Re: Pork pies, cumberland sausage, cornish pasties...

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Posted by LukeDolman on October 22, 2008 at 12:49:40 user LukeDolman.

In Reply to: Pork pies, cumberland sausage, cornish pasties... posted by Jock on October 21, 2008 at 19:26:20:

Hi Jock - I'm rather touched that anyone should wish to highlight this. And thanks Ian for the Hairy Bakers pasty recipe - wonderful. That looks very similar to the one that we concocted but the pastry looks rather more sophisticated, which could mean it doesn't disintegrate quite as readily as our previous efforts. I was all set to throw in the towel and use puff pastry but perhaps we'll try this instead next time.

By far the most fun we've had though is in making sausages. I'm particularly fond of South African Boerwors but, to keep this relatively on topic the kids favourite by far is Cumberland sausage. I don't think we can claim to have reached Bar-Woodall-Waberthwaite standard yet but we're not too far off. And we've found they grill stunningly well over a campfire. Making sausage is surprisingly easy if you have a stuffer and kids get particularly enthusiastic about it. And the really nice thing is that you actually know what's in them...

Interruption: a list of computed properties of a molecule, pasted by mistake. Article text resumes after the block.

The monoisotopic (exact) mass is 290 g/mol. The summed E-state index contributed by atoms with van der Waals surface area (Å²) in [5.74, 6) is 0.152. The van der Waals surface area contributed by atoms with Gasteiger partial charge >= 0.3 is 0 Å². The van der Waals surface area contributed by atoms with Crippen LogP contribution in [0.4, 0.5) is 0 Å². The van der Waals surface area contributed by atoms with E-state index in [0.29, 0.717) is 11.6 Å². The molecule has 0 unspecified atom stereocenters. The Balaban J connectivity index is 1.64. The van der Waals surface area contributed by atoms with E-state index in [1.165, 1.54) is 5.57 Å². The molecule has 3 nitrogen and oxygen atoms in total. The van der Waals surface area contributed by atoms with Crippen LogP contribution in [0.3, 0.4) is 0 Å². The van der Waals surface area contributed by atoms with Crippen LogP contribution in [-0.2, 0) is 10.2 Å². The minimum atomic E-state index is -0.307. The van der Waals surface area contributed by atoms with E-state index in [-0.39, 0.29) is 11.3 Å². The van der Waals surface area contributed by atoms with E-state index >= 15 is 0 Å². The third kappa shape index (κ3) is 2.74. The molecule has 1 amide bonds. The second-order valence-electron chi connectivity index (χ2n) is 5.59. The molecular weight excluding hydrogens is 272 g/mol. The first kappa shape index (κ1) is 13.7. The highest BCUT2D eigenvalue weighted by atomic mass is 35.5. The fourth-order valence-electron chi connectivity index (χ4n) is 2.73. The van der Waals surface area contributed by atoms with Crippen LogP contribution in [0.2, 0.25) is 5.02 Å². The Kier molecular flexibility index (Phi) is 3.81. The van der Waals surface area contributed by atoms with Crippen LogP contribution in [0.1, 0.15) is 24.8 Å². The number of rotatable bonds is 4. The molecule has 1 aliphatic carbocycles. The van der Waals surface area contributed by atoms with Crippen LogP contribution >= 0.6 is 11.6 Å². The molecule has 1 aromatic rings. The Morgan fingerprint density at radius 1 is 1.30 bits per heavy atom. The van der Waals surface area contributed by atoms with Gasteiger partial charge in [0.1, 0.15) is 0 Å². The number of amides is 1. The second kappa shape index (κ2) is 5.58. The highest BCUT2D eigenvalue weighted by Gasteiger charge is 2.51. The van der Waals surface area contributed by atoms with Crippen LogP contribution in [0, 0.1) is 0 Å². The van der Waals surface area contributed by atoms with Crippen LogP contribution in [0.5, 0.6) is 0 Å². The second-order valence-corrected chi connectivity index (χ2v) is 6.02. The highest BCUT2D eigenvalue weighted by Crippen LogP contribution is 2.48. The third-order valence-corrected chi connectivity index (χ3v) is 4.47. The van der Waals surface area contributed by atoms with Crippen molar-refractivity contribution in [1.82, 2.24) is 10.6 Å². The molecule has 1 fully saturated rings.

On topic but taking a little bit of a culinary tangent, I spent a couple of years here herding small scouts around and (as scouts are always hungry) learning a fair bit about campfire/outdoor cookery. Susan would certainly approve of the sorts of three-legged cast iron pots and humongous cast iron frying pans you can buy in every Walmart and I'm sure she wouldn't sniff too much at recent innovations such as cooking up scrambled eggs and bacon in a zip lock bag in boiling water, and creating entire meals in foil pouches. The big cast iron pots - Dutch ovens - are particularly adaptable, our most surprising success to date has been cooking chocolate brownies on a campfire. What would Roger have thought???

The cast iron stuff doesn't work quite so well with a Mirror dinghy though so I've built some Pepsi can alcohol stoves and we generally use these for boiling up tea and soup for water borne expeditions. If anyone is into hiking or lightweight camping they've probably heard of these before but, if not, there's a pic in the link. Well worth spending a couple of hours making one of these. I've found it to be as effective as a good gaz stove and it weighs almost nothing.

Pepsi Can Stove...
Boiling up...
Seals Drinking tea.

Anyone got any good outdoor cooking tips and recipes??


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